We have driven down to southern California many a time over the past two decades; via all the major highways that connect us, including 1, 5, and 101. And we contemplated stopping over at Pismo Beach but we somehow never did. Finally, last week, we did make our way to the wondrous Monarch Butterfly Grove at Pismo Beach; and it was an amazing sight or a world of amazing sights all around, or rather above us!!
While I have been to the Natural Bridges Monarch Trail which is another wintering ground for the monarchs in California (and much closer to where I live), my visits there a few years ago were not as fruitful, or as “beaut(terfl)yful” as this recent trip to the Pismo Beach location. I hope to visit the Pacific Grove location (just a little further away than Natural Bridges for me, but closer than Pismo Beach) before this current wintering season ends.
About the Monarch Butterfly Grove at Pismo Beach
The Pismo Beach Monarch Butterfly Grove is one of the few overwintering sites of the magnificent monarch butterfly along the California coast. These seemingly dainty creatures migrate south from as far as Canada to seek shelter from the northern winters. From late October through February each year, these butterflies fly almost 200 miles a day (unbelievable, yes, but true) to arrive at warmer climes.
Each wintering spot is at different locations a few hundred miles away from each other. The trees the monarchs choose for shelter are also a little different (from the Monterey pine and the Monterey Cypress to their most popular choice – the eucalyptus – which is incidentally, the grove of trees at Pismo Beach). However, what remains constant is the marvelous sight they are to behold, no matter where you see them!
It is a joy and delight to see the butterflies clustered together on the branches above, and some flying around as well, depending on the time of the day and other weather conditions.
The monarchs cluster together in a shingle pattern, with each butterfly hanging with its wing down over the one below it. This formation helps provide shelter from the elements and warmth for the kaleidoscope (a rather apt word for a group of butterflies!). The collective weight of the cluster helps prevent them getting dislodged or whipping around in windy conditions. And while a single butterfly can not break a branch, sometimes these clusters get heavy enough to manage to do so!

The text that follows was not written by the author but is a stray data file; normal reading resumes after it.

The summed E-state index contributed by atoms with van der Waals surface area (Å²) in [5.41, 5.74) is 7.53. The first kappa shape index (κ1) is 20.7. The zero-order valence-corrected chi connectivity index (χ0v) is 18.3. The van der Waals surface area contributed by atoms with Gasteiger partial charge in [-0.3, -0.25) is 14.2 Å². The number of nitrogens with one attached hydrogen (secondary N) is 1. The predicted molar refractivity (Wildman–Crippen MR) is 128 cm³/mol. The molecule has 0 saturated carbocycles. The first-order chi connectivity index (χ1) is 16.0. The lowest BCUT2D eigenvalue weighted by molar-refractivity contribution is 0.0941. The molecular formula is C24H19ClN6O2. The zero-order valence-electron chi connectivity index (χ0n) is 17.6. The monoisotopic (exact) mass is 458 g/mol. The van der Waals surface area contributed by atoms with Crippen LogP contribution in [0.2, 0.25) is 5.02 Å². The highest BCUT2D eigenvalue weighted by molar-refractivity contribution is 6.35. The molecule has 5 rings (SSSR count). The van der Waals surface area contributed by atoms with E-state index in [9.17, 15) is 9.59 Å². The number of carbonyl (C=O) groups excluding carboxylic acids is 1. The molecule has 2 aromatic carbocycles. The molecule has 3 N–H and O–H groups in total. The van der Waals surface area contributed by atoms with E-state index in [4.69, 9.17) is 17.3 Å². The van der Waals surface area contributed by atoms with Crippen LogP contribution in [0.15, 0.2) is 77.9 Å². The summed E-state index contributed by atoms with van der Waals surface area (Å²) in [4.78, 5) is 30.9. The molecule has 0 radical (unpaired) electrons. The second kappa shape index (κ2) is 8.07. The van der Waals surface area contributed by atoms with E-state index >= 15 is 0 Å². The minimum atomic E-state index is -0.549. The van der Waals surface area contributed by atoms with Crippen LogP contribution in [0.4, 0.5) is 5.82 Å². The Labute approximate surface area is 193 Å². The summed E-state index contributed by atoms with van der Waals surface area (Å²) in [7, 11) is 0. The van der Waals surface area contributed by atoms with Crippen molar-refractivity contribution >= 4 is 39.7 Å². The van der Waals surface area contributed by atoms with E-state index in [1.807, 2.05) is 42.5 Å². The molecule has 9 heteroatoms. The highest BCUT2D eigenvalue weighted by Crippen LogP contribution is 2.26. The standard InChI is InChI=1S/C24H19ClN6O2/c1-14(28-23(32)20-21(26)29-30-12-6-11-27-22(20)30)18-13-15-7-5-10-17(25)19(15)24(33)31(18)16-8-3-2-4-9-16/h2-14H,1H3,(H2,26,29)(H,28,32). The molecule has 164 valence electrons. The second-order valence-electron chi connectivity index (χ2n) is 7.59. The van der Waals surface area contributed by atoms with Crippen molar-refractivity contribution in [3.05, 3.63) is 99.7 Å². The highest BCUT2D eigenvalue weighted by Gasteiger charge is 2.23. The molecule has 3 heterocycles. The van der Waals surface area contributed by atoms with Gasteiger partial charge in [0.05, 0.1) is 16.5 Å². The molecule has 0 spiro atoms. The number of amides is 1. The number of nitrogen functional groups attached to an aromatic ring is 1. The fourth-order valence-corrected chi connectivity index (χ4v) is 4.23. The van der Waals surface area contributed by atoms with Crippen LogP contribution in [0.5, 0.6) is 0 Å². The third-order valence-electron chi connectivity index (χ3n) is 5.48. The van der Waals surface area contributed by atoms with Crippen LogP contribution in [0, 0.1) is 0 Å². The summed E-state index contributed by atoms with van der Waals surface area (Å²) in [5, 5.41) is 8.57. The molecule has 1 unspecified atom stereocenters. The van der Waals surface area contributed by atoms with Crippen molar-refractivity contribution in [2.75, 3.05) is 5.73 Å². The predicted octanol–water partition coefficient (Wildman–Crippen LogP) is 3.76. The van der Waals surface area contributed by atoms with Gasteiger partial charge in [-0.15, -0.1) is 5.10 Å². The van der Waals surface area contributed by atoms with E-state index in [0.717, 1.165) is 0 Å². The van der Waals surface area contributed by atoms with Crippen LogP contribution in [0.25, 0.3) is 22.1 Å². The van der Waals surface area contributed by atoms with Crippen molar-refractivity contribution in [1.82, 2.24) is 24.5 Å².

How to Get There (and When, Why, Where)
Directions and Parking
The Pismo State Beach Monarch Butterfly Grove is located half a mile south of Pismo Beach just off Hwy 1. While the grove is open throughout the year, if you want to see the butterflies, then of course, you need to visit from late October through the month of February.
You can park along both sides of the road right in front of the grove. If you don’t mind a walk of about less than a mile across a beautiful boarded walkway along the beach, then another option is to park at the free parking lot near the end of Grand Avenue in Grover Beach.
If you need more information on directions, you can check here at the ExperiencePismoBeach website.
Best Times to Visit
As mentioned earlier, the best time of the year to visit the grove is between late October and February. Depending on other factors, you will need to pick the right time of the day as well. When it is below 55 F, or cloudy, the monarchs tend to stay clustered and will not fly. At these low temperatures, if they attempt flight, they will simply drop down to the earth. So early mornings or cloudy days are the best times if you want to see them clustered together. To watch them in flight, of course, go when it is warmer.
However, based on my recent experience, I think the best time is definitely around noon. This is when it starts warming up. The butterflies in the more sunny areas flutter by while those in the cooler and shaded areas stay in clusters. So you can see everything, and simply be awed by the experience!